Grow Food Amherst and the Town Conservation Department have begun work at the new Fort River Farm Conservation Area next to the Fort River School. The first step is to delineate the wetlands on the site to make sure all work is done according to the Massachusetts Wetlands Protection Act and the Town Wetland Bylaw.
Volunteers with Grow Food Amherst have begun to develop about 1/3 acre as our new Sharing Garden. According to Stephanie Ciccarello, Amherst Sustainability Coordinator, the first planting was edible native berry plants that will attract pollinators as well as feed people.
Much of the plot was planted with a buckwheat cover crop to support pollinators and prepare the site for planting in the fall of 2015.
Thanks to a generous contribution from the Hadley Garden Center, Grow Food Amherst volunteers and students from the Stockbridge School of Agriculture planted about 50 small fruit plants.
Here are a few pictures of the volunteers at work….
The following spring, Stephanie Ciccarello and her intrepid volunteers weeded and mulched around the plants that survived the winter. Without a regular source of water for irrigation, the plants were a bit stressed.
Here are a few more pictures from the spring and summer of 2016!
During 2016, volunteers will continue to weed and plant perennial fruit plants. The Steering Committee of Grow Food Amherst continues to explore ways to continue the work. If you want to help, please join us for one of our monthly meetings or contact Stephanie Ciccarello.
You are invited ANYTIME to stop by with water. The perennial fruit plantings need lots!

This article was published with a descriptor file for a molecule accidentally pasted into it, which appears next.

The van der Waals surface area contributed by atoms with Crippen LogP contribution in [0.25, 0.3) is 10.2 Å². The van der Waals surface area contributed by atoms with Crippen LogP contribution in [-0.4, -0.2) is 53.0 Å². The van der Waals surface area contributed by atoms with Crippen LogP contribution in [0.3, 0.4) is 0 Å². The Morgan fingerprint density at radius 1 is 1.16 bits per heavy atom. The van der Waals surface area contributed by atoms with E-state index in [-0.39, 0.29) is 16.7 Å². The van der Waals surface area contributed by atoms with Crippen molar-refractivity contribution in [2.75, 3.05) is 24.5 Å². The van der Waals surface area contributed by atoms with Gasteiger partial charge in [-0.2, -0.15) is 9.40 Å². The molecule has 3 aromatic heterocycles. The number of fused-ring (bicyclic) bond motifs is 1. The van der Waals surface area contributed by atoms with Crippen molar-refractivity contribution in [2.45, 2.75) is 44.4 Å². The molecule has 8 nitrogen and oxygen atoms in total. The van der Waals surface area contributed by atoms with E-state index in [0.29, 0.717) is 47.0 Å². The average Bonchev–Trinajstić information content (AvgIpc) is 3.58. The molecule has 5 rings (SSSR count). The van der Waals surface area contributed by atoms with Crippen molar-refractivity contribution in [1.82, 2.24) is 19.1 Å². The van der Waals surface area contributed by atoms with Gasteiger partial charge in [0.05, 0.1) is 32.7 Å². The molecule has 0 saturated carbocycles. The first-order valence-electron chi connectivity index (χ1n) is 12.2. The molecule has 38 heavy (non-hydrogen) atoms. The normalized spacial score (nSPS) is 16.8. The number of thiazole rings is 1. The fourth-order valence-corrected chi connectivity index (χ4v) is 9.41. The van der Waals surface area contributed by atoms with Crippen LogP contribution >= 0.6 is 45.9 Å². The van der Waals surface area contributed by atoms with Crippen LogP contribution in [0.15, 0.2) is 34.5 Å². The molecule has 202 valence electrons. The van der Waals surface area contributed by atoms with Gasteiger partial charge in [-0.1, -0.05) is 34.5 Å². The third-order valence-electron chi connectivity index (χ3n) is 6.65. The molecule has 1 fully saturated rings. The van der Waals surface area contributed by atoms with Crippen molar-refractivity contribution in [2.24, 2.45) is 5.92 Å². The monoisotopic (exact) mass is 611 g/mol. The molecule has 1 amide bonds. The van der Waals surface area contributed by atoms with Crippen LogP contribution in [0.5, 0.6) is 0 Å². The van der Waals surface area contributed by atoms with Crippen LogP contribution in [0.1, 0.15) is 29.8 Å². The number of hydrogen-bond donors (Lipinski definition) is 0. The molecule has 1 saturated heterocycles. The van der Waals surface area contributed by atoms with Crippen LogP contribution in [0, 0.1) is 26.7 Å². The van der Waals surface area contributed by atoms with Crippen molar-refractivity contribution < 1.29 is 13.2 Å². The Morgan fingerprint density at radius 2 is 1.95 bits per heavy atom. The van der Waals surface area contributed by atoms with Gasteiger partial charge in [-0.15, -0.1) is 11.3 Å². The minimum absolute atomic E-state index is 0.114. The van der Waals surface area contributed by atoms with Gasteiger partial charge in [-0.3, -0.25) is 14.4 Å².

Here is what the garden looks like at the end of June.
The Massachusetts Executive Office of Energy and Environmental Affairs awarded a grant for $105,665 to help acquire land for development of the proposed Town Farm and Public Gardens. In addition, the Amherst Town Meeting voted to support a request for $41,785 of Community Preservation Act funds to complete the purchase. The Kestral Trust helped Amherst with bridge funding.
Local Acquisitions for Natural Diversity (LAND) grants are designed to help cities and towns acquire land for conservation and outdoor recreational uses. To qualify for the grants, communities must fund projects upfront and the protected open space must be open to the public. According to the grant application submitted by the Town:
“this 19-acre farm field and wetland is located in the East Amherst Village Center with frontage on Fort River. It will be used for new model community garden with a large tillable area instead of individual plots. Licenses may also be granted to area farmers to farm 1-2 acre plots. A trail with accessible component will be integrated throughout property with educational signage. Adjacent to Fort River Elementary School, it can be accessed via an easement through adjacent properties, and by footbridge to be built from the school.”
Anyone who wants to help with the project should contact Stephanie Ciccarello, Amherst Sustainability Coordinator, at CiccarelloS@amherstma.gov.
To find the garden, walk or bike down the dirt road between Ren’s Used Cars and the (closed) Sunoco Station at 40 Belchertown Rd., just south of the Fort River School.